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Ghana and South Korea

In: Journal of Asian and African Studies
Author:
Herbert H. Werlin1Independent Consultant, 5910 Westchester Park Dr., College Park, MD 20740, U.S.A.

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Abstract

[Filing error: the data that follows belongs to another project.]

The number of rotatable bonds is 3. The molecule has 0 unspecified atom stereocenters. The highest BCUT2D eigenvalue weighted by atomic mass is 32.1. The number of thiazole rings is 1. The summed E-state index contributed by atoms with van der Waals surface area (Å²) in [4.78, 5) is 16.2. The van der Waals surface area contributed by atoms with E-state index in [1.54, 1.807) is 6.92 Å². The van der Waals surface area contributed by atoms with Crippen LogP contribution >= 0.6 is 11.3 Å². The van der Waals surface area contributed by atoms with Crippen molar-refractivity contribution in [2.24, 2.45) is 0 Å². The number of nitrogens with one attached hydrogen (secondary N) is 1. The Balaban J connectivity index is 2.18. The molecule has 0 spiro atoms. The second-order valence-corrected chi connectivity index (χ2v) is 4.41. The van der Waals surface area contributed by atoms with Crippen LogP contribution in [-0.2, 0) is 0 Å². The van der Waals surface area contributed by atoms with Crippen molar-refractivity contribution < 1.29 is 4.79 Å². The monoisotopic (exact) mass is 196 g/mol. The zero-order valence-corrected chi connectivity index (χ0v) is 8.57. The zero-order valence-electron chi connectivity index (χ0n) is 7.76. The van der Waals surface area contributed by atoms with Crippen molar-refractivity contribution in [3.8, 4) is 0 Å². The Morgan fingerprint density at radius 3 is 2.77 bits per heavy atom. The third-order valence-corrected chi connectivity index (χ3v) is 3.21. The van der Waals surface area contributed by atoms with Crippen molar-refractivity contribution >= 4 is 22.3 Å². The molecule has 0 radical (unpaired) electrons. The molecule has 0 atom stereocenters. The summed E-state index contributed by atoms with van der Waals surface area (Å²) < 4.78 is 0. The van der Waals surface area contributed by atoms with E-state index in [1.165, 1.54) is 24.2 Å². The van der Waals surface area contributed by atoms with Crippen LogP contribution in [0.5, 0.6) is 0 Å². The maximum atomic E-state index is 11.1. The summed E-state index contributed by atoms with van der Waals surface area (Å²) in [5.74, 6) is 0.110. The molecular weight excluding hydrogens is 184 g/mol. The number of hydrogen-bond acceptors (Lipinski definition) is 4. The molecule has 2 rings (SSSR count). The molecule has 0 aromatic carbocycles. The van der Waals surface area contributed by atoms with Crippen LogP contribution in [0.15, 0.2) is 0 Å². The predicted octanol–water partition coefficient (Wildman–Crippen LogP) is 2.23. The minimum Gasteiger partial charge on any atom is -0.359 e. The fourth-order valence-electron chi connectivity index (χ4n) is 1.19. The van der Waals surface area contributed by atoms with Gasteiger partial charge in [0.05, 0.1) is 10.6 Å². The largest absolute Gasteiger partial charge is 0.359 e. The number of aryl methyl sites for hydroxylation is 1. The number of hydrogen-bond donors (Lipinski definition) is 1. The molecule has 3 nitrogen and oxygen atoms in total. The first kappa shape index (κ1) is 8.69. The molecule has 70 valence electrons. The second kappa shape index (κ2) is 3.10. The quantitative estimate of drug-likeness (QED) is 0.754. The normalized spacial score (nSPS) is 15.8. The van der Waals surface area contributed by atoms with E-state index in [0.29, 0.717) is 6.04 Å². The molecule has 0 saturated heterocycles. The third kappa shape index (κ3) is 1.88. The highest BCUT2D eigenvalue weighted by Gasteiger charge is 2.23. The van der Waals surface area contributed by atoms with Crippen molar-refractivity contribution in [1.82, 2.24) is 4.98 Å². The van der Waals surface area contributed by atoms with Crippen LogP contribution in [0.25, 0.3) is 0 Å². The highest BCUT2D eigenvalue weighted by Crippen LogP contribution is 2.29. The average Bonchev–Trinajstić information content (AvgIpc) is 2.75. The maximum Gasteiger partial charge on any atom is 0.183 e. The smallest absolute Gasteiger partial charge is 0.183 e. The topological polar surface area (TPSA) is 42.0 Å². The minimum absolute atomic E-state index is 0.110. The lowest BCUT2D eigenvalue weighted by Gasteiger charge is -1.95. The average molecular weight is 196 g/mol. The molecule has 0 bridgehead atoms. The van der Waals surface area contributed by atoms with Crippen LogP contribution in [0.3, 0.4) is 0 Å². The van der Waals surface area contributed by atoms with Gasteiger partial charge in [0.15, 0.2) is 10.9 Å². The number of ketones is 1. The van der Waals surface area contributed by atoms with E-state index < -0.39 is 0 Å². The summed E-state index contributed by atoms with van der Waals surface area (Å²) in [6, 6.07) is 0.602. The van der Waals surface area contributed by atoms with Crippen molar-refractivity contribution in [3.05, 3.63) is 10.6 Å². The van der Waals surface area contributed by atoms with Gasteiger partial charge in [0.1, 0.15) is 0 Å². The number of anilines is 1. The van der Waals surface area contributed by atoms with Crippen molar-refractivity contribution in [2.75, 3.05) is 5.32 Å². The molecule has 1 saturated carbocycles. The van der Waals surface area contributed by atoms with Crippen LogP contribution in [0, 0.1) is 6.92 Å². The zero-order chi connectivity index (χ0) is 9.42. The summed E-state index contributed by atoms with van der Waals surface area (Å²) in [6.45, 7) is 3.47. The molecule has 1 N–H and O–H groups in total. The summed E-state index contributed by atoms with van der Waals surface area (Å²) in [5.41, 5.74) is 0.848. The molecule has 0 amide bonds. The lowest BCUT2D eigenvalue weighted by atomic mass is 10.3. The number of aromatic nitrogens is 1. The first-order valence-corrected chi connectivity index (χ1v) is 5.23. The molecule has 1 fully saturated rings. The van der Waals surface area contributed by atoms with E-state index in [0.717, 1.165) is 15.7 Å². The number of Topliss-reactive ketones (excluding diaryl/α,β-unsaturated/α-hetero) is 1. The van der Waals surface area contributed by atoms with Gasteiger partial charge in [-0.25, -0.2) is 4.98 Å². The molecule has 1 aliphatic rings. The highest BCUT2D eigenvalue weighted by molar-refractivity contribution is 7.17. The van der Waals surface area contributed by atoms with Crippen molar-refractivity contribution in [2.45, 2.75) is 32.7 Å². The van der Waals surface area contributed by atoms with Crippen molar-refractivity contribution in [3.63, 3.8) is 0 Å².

This article attempts to explain the reasons for the widening economic disparities between Ghana and South Korea from a 1957 level of near equal per-capita income. It builds upon the writing of Carl Rosberg, suggesting the need to go beyond for the factors stressed in the 1982 Jackson/Rosberg book: socialism, clientelism, and authoritarianism. In addition to an analysis of policy selection and orientation, three case studies are presented comparing program implementation (regarding rural development, industrial parks, and public enterprises), using political elasticity theory. While lack of political will, more than anything else, seems responsible for Ghana's slow economic progress, the search for additional explanations (inspired by Rosberg) must continue.

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